It's difficult to know how to end a long term relationship or marriage on good (or at least 'manageable') terms. It may include not only having to separate from your partner, but also having to seek a divorce. It's far more difficult than ending a short-term relationship.
First of all, of course, you really need to be absolutely sure that you want an end.
If by any chance you don't know what to do for the best, then this Stay or Walk Away Relationship Test can help you make that difficult decision.
If you've landed here because you're worried that your partner may be wanting to end your relationship or marriage, then I'd like to help you to be prepared. Have a look at How to Have the Best Chance of a Reconciliation so that you have the best chance of winning him or her back.
I really think it's also worth asking yourself whether or not you've done all you can to Save Your Relationship...?
Having realistic expectations is important. I'm afraid it's not worth thinking that you can end a long term relationship without any stress or upset... this is just a fantasy (sorry!).
I can understand that it's much more comfortable to pretend it's going to be okay. You might just find it excruciating to think of your partner being upset, or to see it happening. Particularly if you feel that you're the cause of the pain.
However, I know that you can manage it, if you prepare yourself well before the start of the emotional roller-coaster.
The process of ending a long-term relationship is likely to take a little while. There are identifiable stages: from telling your partner, through to the various stages of the legal divorce, the final division of property and moving house if you're living together.
If your marital problems are leading to divorce, you may also be interested in my pages on divorce. They also have lots of useful information if you want to know how to end a long term relationship.
The first step is accepting that it may take more time and energy to create a 'good' ending than perhaps you'd hoped.
...then hop over to my page with a review of The Magic of Making Up. This'll help you to avoid pushing your partner further away.
The second step is to approach each stage with the right mindset. This means that come what may, you're mentally prepared to stay calm and polite and do what you'd have wanted for yourself - however difficult your partner may make it for you.
I promise you, if you need to engage a solicitor - that second step will help keep your costs down. You won't be creating another layer of conflict on top of the one you're already dealing with. (For help choosing the right lawyer see my page: How to Find a Lawyer)
Even if - for whatever reason - the breakup is unlikely to be amicable, you may just manage a reasonable breakup. You'll feel better for it and it may also help your partner to get over the ending sooner (I hope that still matters to you, if only a little).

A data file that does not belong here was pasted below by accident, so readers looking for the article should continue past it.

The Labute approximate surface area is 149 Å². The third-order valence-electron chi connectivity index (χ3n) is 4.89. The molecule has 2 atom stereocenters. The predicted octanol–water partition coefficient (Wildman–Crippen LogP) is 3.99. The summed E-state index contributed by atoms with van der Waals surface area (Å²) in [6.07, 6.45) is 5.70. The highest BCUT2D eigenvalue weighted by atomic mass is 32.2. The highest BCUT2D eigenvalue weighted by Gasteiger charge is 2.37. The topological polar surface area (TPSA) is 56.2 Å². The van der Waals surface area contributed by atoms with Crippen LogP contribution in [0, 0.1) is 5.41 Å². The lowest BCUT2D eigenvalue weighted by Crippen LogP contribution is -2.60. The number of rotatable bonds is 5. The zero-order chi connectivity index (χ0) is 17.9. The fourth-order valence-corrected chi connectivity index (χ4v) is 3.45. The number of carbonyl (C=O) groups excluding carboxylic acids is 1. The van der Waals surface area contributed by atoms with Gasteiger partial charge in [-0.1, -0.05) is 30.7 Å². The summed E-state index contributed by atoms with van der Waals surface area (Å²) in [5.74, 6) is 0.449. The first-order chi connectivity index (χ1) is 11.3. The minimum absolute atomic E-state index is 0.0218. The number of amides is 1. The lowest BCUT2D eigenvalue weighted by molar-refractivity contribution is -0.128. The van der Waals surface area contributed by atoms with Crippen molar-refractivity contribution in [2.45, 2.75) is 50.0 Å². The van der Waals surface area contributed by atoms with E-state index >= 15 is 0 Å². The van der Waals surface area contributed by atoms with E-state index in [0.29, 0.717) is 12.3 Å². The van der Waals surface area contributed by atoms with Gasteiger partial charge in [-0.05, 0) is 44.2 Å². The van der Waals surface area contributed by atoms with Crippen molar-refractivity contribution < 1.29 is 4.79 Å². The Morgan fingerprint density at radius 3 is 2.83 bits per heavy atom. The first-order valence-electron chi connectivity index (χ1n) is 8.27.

If you have children - the whole drama will be so much more manageable for them, if the two of you can (at the very least) talk politely. Do take a look at my page about Divorce and Children to make sure you're prepared for how your kids might react, and what you can do to help them get through this process too.
Do all you can to stay as calm as possible. Stay in touch with family and friends and take time out for yourself to help you relax.
Even if you're the one instigating the ending of your long term relationship, I won't be surprised if you feel sad, disappointed and lonely. Probably too you might feel angry and perhaps be suffering sleepless nights.
Of course, what you're going through does depend to some extent on why you married or stayed with this partner in the first place. Assuming that the two of you were together out of true love, you may find that the whole split is going to be more painful than you'd anticipated - even if you have been falling out of love over a period of time. You may have already experienced that or it may happen later, when it's over and all the 'practical' stuff has been dealt with.
If the split and/or divorce is what you wanted, it may be a relief when you've finally done it. However, you may have been so focused on all the trouble and the actual separation that the meaning of the end has barely registered. No surprise then if it 'hits' you a little later.
Unfortunately you'll probably have to deal with loads of unwanted negative emotions during the breaking up process. But I can help you with this a little. I recommend hypnosis downloads to help calm your troubled mind, and the Ending a Relationship can really help.
Here's what you'll need to keep in mind when considering a relationship breakup. It's very easy to make an already difficult situation even more unmanageable by doing any of the following: